Statistical analyses

RevMan V.5.3 (Cochrane Collaboration) was used for statistical computations. OR and 95% CI were used as summary statistics for dichotomous clinical outcome variables, Forest plots were used for graphical display. The Cochran-Mantel-Haenszel method was applied to compute summary statistics using a fixed-effects model.15 The summary I2 statistic was used to quantify heterogeneity.16–18 Fixed-effects models were used throughout the study due to low I², and a confirmatory analysis using random-effects models19 was additionally performed.

To analyse BA effects on serum lipid levels, data were extracted using mean differences (MD) and SD. SD data in three trials6 7 9 were extracted from published figures using WebPlotDigitizer V.4.2 ( A fixed-effects model was used to compute summary statistics, again according to the Cochran-Mantel-Haenszel method. Weighted MD with 95% CI were calculated for all lipid level outcome variables. Forest plots were generated for study-specific effect sizes along with 95% CIs and pooled effect measures. An alpha-error probability of p<0.05 was considered statistically significant in all calculations. To ascertain validity of results and account for trial heterogeneity, especially inhomogeneous duration of follow-up, prespecified sensitivity analyses of primary clinical efficacy and safety outcomes stratified by duration of follow-up (short-term (<12 weeks) vs longer term (>12 weeks)) were conducted.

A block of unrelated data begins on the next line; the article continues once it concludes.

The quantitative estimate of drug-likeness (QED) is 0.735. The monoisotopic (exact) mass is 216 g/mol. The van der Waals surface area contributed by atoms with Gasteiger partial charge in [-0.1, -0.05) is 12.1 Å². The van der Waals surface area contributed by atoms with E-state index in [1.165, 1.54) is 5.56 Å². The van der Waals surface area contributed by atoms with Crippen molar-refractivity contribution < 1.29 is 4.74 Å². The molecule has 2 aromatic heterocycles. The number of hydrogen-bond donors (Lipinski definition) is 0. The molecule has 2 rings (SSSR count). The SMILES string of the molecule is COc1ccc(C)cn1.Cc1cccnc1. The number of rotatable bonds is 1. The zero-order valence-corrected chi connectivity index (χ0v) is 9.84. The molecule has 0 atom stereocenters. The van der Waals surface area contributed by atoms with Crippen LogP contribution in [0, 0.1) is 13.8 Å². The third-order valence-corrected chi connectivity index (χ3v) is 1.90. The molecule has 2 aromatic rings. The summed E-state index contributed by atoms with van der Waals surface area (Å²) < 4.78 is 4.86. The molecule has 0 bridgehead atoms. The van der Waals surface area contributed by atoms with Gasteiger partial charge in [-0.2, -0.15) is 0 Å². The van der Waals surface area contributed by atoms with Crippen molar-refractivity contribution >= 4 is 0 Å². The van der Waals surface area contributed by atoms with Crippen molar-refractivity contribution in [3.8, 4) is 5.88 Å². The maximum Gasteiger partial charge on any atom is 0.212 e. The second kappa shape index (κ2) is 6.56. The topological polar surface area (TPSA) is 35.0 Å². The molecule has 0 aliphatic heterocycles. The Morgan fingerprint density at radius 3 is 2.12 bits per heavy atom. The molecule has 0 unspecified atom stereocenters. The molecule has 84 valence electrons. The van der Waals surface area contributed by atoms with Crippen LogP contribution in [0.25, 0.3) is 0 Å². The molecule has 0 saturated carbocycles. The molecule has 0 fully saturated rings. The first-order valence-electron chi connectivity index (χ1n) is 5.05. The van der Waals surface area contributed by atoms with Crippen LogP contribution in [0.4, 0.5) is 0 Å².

Patient and public involvement

No patient was involved in the study. Furthermore, patients or the public were not involved in the design, conduct, reporting anddissemination plans of our research.


Study selection and patient population

The PRISMA flow chart of the systematic review process is depicted in online supplemental figure 1. Of the 184 studies initially identified, 90 were excluded based on title/abstract and 79 studies for being editorials, reviews, other meta analyses or in vitro studies; nine trials did not meet explicit inclusion criteria due to non-randomised design or non-reporting of clinical outcomes; six studies comprising a total of 3,956 patients were finally included in the meta-analysis.6–11

Study and patients characteristics are reported in tables 1 and 2: five studies were phase 3 RCTs published between 2018 and 2019, Gutierrez et al was a phase 2b RCT published in 2014.11 Three trials included patients treated with a maximally tolerated statin background therapy,7 8 10 three trials with statin intolerance or after after discontinuation of lipid-lowering therapy.6 9 11 Patients were between 55 and 67 years old, most were overweight (average body mass index of 29–31), suffered from a considerable CV risk profile (high rates of ASCVD, DM, HeFH or chronic kidney disease (CKD)) and insufficient control of serum lipid levels (table 2). Duration of follow-up ranged from 4 to 52 weeks.8 10 11

Table 1

Study characteristics

Table 2

Patients characteristics

Quality and risk of bias of included studies